Citation

Friends Don’t Let Friends . . . Or Do They? An Investigation of Positive Peer Pressure

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Abstract:

The extent to which friends can have a positive influece on each other’s behavior has only rarely been studied in criminology, and peer influence is seen as almost entirely criminogenic. This study presents a preliminary test of the hypothsis that those with higher levels of social and self-control are more likely to intervene in their friends behavior in prosocial ways. Data are drawn from two convenience samples of students at a Northeastern public university. Findings indicate that prosocial peer influence is common, with almost every respondent in the sample reporting some experience with either administering or receiving direct attempts from friends to prevent them from engaging in deviant behavior, and that control attempts are positively correlated with attachment to friends and other control theory variables.
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Association:
Name: ASC Annual Meeting
URL:
http://www.asc41.com


Citation:
URL: http://citation.allacademic.com/meta/p517273_index.html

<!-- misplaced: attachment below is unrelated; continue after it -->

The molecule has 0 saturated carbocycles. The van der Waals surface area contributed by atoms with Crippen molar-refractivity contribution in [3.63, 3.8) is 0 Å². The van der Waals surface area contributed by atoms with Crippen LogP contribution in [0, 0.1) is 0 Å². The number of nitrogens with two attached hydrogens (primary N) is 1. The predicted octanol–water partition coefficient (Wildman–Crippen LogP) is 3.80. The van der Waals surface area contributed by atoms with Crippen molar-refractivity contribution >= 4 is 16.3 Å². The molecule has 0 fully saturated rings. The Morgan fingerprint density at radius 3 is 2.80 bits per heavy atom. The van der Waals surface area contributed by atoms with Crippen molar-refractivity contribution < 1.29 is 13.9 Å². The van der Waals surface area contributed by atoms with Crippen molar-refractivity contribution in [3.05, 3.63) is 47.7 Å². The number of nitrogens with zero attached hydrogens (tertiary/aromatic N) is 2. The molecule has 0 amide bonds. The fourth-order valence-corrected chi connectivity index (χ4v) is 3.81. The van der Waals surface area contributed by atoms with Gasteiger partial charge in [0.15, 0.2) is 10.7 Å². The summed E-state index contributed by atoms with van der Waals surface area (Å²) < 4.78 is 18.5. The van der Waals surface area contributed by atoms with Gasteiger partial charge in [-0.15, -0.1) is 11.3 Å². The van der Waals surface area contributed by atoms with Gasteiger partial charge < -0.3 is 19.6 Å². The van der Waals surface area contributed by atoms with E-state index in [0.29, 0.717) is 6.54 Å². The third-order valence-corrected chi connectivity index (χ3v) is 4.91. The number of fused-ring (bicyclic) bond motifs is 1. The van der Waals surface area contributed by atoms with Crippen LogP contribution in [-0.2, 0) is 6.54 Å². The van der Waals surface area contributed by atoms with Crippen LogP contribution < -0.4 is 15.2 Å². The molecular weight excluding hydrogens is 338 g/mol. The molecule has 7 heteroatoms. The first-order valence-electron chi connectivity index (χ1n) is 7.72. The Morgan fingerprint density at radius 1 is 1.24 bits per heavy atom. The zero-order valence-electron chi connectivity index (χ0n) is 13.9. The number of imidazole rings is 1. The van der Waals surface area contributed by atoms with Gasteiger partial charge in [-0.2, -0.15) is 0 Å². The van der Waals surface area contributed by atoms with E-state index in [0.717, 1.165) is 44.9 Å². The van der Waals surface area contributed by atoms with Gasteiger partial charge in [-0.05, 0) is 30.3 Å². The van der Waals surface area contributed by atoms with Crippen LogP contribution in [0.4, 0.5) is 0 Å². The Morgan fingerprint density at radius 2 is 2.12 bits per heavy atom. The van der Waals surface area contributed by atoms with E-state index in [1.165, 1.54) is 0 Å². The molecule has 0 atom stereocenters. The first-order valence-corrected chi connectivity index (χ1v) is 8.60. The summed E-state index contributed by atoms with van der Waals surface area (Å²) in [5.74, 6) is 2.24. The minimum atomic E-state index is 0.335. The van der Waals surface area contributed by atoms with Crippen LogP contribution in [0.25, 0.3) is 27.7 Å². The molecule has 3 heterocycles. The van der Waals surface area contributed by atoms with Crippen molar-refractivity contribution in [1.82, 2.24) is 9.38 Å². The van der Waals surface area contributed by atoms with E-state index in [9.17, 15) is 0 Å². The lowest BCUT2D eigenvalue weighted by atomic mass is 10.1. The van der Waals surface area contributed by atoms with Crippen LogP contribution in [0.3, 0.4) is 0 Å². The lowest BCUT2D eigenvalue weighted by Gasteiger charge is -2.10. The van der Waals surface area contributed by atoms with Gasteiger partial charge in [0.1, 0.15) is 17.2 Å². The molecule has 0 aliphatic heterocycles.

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MLA Citation:

Costello, Barbara. "Friends Don’t Let Friends . . . Or Do They? An Investigation of Positive Peer Pressure" Paper presented at the annual meeting of the ASC Annual Meeting, Washington Hilton, Washington, DC, Nov 15, 2011 <Not Available>. 2014-11-25 <http://citation.allacademic.com/meta/p517273_index.html>

APA Citation:

Costello, B. , 2011-11-15 "Friends Don’t Let Friends . . . Or Do They? An Investigation of Positive Peer Pressure" Paper presented at the annual meeting of the ASC Annual Meeting, Washington Hilton, Washington, DC <Not Available>. 2014-11-25 from http://citation.allacademic.com/meta/p517273_index.html

Publication Type: Conference Paper/Unpublished Manuscript
Review Method: Peer Reviewed
Abstract: The extent to which friends can have a positive influece on each other’s behavior has only rarely been studied in criminology, and peer influence is seen as almost entirely criminogenic. This study presents a preliminary test of the hypothsis that those with higher levels of social and self-control are more likely to intervene in their friends behavior in prosocial ways. Data are drawn from two convenience samples of students at a Northeastern public university. Findings indicate that prosocial peer influence is common, with almost every respondent in the sample reporting some experience with either administering or receiving direct attempts from friends to prevent them from engaging in deviant behavior, and that control attempts are positively correlated with attachment to friends and other control theory variables.


Similar Titles:
What They Say or What They Do? Gender Differences in Peer-Pressure, Friends’ Delinquency, and Violence

Friends Don’t (Not) Let Friends Abuse Women: An Empirical Investigation of the Feminist, Male Peer-Support Model of Sexual Assault

Rethinking “Oppositionality”: Positive and Negative Peer Pressure among African American Students


 
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